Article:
Last Thursday Pakistan took a major policy decision on the deployment of its troops in Saudi Arabia. Given the sensitivities attached to the move, the military’s media wing in its terse statement clarified a few crucial points.
Firstly, troops are being sent as part of the longstanding bilateral security cooperation between Pakistan and Saudi Arabia. This means that it has nothing to do with Pakistan’s role in the forty-one-nation Saudi-led coalition formed ostensibly to fight terrorism. Secondly, troops who are already stationed in the Kingdom and fresh contingent would not be deployed outside Saudi Arabia. The deployment is only meant for ‘training and advise mission,’ says the army.
But despite this explanation, the announcement has triggered debate and is bound to invite scrutiny from the opposition. In fact, the government has already been asked to share details before parliament.
Dispatching troops to Saudi Arabia is tricky, although this is not the first time Pakistan is deploying its men in uniform there. Over 13,00 Pakistani soldiers have already been stationed in Saudi Arabia as part of a 1982 agreement between the two countries.
But the fresh deployment has raised eyebrows because it comes at a time when Saudi forces are undertaking a military campaign to quell the Houthi rebels in Yemen, reportedly backed by Iran. Riyadh has been pushing Islamabad to commit troops for its campaign in Yemen for quite some time now. In 2015, the government took the Saudi request to parliament, which passed a unanimous resolution outlining guidelines for Pakistan’s engagement with Saudi Arabia. Parliament while supporting Saudi Arabia’s sovereignty and territorial integrity, set certain red lines. And those include staying away from the conflict in Yemen. The snub caused an unprecedented strain in ties between the two countries. However, some semblance of normalcy was restored between the two countries after Pakistan joined the controversial Islamic Military Counter Terrorism Coalition and allowed its former army chief general (retd) Raheel Sharif to head the grouping. Still, Pakistan was reluctant to send additional troops to Saudi Arabia.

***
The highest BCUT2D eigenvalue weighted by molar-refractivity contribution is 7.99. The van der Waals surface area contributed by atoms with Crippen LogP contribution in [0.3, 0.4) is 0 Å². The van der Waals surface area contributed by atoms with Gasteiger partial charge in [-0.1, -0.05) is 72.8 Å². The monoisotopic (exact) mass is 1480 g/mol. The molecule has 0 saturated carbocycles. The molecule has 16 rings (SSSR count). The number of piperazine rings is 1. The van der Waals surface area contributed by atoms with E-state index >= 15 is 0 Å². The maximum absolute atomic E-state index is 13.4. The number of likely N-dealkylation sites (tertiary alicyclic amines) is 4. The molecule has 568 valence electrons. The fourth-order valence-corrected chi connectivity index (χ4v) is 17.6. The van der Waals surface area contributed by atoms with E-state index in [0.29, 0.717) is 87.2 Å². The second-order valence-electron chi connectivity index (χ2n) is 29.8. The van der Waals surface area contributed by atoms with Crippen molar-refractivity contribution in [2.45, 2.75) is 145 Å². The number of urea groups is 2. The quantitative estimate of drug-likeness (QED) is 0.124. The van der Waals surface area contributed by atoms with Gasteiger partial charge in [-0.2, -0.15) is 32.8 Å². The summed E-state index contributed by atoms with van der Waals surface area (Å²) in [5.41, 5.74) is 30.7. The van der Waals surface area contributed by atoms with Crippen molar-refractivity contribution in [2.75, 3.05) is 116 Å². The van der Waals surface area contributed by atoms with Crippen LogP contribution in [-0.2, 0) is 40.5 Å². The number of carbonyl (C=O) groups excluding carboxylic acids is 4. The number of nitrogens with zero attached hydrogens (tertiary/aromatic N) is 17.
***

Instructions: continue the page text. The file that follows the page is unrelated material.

So, in this backdrop what has really prompted Pakistan to rethink that policy? Firstly, Islamabad has longstanding strategic and defence ties with Riyadh. The oil-rich Kingdom was one of the few countries which came to Pakistan’s rescue during times of crisis. After Pakistan conducted nuclear explosions in May 1998, Saudi Arabia bailed out Pakistan to avoid its economic meltdown because of the West’s crippling economic sanctions. Some would rightly argue that Pakistan also paid a heavy price because of its strategic ties with Saudi Arabia. The contemporary phenomenon of violent extremism in Pakistan can certainly be traced back to Saudi Arabia. But despite such pitfalls, Pakistan can’t afford to antagonise Saudi Arabia.
Secondly, Pakistan is in the eye of a storm due to serious external challenges. The US is bent upon punishing Pakistan for its alleged double game in the fight against terrorism. Washington’s latest move to place Pakistan on the list of countries which finance terrorism can seriously undermine its economic progress. With Pakistan’s relationship both with its western and eastern neighbours at its lowest ebb, it needs partners which can come to its rescue. Pakistan certainly looks to Saudi Arabia for help. And that help may not just confine to financial assistance but also includes Saudi Arabia reaching out to the US for addressing Pakistan’s genuine grievances.
Having said that deploying additional troops in Saudi Arabia can cast a shadow on Pakistan’s ties with Iran. The good news though is that Pakistan has taken Iran on board before making the latest move. Qatar is another country that must be concerned and closely watching the Pakistani decision. But before the formal announcement, the army chief paid a secret visit to Doha to assure the Qatari leadership that Pakistan’s troops would not become part of any military adventure outside Saudi Arabia. All this demonstrates that Pakistan is walking a tightrope and any misstep can have grave consequences.
Published in The Express Tribune, February 19th, 2018.
Like Opinion & Editorial on Facebook, follow @ETOpEd on Twitter to receive all updates on all our daily pieces.
Comments are moderated and generally will be posted if they are on-topic and not abusive.
For more information, please see our Comments FAQ